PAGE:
Cherished Christmas memories for two centenarians - St Catherine seniors were single parents who worked hard all their lives
What two centenarian women in the parish of St Catherine have in common is the fact that they were hard workers who were both single parents.
From all accounts, the women cherished the dignity of work, recognising from early in their lives that catering to the needs of six children in one case and one child in the other would be their sole responsibility, as the fathers never stuck around to play their part.
Gladys Almena Grant was born on October 12, 1920, and was forced to care for six children on her own without a father around to assist.
Having five sons and one daughter was no easy feat; however, she worked as a domestic helper and later breaking stones for road construction, a job that mostly women would do back then for the government agency known as the Public Works Department, later renamed the National Works Agency.
Grant, at 100 years of age, suffers from Alzheimer’s so she was not able to relate to The Sunday Gleaner any part of her life story growing up. However, her only daughter, 68-year-old Avis Robinson, who grew up with her, shared that her mother was a woman of God who loved her church and worked very hard for her children, one of whom has since been deceased.
“She worked very hard as a domestic worker and broke stones. She helped to break the stones that build the Sandy Gully Bridge. She would make sure that me and my five brothers have food to eat; food was always on the table,” Robinson said.
“Granny, as she is affectionately called, would make sure that we go to school and we couldn’t miss Sunday school. She make sure that all of us have a Sunday suit, which was a special suit to wear to church.”
Robinson, who is the second child, lived in the United States for 24 years and just recently retired and returned home to be the primary caregiver for her mother.
Special Christmas Dinner
She shared that her mother enjoyed cooking, and while they were growing up, she would prepare special Christmas dinner for the family.
“Our best time was Christmas. Granny would take us to Christmas market and we would always get our balloons and fee-fee for Christmas,” Robinson gleefully stated.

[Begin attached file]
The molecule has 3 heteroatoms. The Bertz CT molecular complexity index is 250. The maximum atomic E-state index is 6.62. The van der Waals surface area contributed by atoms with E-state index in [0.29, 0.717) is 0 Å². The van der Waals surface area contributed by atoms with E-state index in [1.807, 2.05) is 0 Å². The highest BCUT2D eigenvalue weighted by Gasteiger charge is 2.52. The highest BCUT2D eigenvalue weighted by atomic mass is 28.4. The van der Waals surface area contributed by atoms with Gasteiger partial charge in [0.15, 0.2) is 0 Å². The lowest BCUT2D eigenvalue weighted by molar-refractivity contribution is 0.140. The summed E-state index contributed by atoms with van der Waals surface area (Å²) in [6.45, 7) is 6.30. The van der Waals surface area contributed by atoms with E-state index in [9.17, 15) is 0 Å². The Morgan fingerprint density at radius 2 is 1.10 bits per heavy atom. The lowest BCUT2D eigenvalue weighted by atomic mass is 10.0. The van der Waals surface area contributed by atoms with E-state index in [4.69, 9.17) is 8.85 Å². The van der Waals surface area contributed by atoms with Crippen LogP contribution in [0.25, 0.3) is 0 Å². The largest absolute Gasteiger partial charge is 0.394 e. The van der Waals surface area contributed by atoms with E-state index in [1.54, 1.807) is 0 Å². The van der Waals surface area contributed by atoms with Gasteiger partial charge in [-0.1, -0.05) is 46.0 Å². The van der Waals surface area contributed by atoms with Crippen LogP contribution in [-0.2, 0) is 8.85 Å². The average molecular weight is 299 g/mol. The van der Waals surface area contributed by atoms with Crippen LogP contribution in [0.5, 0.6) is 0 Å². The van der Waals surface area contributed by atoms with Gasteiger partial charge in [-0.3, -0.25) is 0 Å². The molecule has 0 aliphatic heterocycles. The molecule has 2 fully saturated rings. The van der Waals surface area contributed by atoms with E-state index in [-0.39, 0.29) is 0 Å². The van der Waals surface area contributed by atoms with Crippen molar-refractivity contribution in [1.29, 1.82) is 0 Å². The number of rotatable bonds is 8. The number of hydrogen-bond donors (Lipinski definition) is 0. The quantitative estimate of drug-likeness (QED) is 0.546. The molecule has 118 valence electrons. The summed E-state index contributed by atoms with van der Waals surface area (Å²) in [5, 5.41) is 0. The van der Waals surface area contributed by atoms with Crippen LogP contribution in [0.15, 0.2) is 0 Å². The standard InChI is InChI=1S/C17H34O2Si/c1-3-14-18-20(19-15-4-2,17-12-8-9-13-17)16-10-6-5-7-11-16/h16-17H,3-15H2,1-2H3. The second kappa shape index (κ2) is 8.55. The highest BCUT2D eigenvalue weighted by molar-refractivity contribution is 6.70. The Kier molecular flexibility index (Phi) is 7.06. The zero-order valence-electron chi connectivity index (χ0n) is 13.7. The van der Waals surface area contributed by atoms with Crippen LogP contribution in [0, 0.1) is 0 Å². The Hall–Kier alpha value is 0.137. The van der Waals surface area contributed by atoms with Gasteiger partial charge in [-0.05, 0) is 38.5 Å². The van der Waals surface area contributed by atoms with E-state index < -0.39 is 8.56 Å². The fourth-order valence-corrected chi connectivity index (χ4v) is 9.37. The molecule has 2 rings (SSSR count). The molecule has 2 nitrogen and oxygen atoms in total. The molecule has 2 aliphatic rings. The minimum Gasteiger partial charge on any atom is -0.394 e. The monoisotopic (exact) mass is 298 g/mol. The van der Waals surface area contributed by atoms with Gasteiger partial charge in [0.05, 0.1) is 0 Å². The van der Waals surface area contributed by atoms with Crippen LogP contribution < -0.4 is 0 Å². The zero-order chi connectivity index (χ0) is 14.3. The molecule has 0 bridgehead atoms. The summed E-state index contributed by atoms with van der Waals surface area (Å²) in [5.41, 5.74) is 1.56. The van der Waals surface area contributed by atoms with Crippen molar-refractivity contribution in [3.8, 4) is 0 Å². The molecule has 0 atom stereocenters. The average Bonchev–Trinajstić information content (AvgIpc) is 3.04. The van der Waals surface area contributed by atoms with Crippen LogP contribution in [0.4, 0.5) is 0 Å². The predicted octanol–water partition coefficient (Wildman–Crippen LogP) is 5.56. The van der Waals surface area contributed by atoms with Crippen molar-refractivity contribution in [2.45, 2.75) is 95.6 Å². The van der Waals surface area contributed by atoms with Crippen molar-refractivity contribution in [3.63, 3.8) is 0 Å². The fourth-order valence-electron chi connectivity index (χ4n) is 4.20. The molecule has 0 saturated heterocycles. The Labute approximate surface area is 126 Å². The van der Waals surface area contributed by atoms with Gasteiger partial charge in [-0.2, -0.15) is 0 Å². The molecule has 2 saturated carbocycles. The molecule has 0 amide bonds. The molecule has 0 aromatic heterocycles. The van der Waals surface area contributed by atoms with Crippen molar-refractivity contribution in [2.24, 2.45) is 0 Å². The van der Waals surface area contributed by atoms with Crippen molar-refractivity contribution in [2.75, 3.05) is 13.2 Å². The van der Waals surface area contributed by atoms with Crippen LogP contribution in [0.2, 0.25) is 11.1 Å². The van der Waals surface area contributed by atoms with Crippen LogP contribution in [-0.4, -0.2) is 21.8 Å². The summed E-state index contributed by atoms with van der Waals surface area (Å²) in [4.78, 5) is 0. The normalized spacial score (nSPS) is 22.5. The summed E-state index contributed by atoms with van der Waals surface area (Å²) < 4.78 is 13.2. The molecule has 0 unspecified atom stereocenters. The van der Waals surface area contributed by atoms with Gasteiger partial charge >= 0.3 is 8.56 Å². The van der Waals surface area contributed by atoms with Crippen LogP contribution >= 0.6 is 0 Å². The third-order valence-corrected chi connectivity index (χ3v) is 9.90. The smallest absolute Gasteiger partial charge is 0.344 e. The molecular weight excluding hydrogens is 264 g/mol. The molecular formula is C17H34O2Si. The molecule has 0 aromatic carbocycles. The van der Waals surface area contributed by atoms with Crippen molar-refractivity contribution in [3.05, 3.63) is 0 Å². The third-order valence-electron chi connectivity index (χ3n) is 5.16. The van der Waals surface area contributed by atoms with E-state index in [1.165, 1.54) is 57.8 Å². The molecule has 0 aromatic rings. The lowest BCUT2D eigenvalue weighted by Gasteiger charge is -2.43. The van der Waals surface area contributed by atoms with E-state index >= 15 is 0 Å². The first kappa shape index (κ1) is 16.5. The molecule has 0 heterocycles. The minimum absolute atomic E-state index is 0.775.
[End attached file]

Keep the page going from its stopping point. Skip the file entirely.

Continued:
Meanwhile, 105-year-old Doril Laidley, likely the oldest woman in the parish at present, was born on January 18, 1915 in Hope Bay, Portland, and had two children but one died at the tender age of three.
Now bedridden due to challenges with her sight, Laidley was surprisingly still able to recall events from when she was a teenager growing up.
Even though not able to remember names of persons back then, she vividly recounted a tragic incident that occurred in which the Swift River in Portland overflowed its banks and washed away her aunt and a friend who was about to get married.
“Mi remember the rain fall and the Swift River come down and wash wey the girl that was supposed to get married the Saturday. Dem find her body a sea bury inna sand. Dem know sey a her because she have a ring pon her finger,” she recalled, pausing as if to refresh her memory.
“The man she was going to married did hang on to a tree and that save him. Mi mother sister get wash away too and we never find her again.”
Christmastime for Laidley was considered special because that was the time she would get special food and get to go to Christmas market.
“I remember Christmas, it used to be very very nice when I was a child; it is too much to say. I used to take my grandchildren to Christmas market and buy them playthings,” Laidley recounted.
The centenarian would have been around at a young age when the Spanish flu pandemic was raging; however, she cannot remember hearing her parents talk about it. She was made aware of the present coronavirus pandemic by her granddaughter after a friend of the family passed away from COVID-19-related conditions. Laidley subsequently made reference to the virus as “the something wey a kill people”.
Laidley’s granddaughter, 60-year-old Karlene Hall, told The Sunday Gleaner that her grandmother had to raise her mother by herself, working as a cook in the canteen at the Land Department and later in the Monymusk canteen.
“After the death of my mother some years ago, I became her primary caregiver. My mom told me how Grandma left Portland for Kingston and worked hard to care for her after her marriage didn’t work out,” said the granddaughter.
Hall, who has a 23-year-old daughter, said her grandmother liked to bake, and just before she lost her sight about six years ago, she would help her cousin to bake Christmas cake every year.
The two centenarians were treated with bags of groceries in a surprise visit to their homes by Portmore Mayor Leon Thomas and councillor for the Waterford division Fenley Douglas on Thursday.
The treat for both women were timely as it also coincided with the recognition of International Day for Persons with Disabilities.
Thomas said it was fitting to remember these very senior citizens, especially given the fact that they are the oldest in the municipality, one of whom he said could be the oldest in the parish.
“These ladies have achieved a rare milestone that not many can claim, so with the International Day for Persons with Disabilities coming at this time, it is fitting that we recognise them,” he told The Sunday Gleaner.
Douglas said he was extremely elated to know that Miss Laidley especially lives in Waterford.
“From all records, she is the oldest person living in the parish, and it makes us proud to be able to offer her some goodies at this time,” he said.
He lauded the mayor for sharing in the treat while highlighting the Fenley Douglas Foundation that is entrusted with the responsibility of giving assistance to seniors in the Waterford community.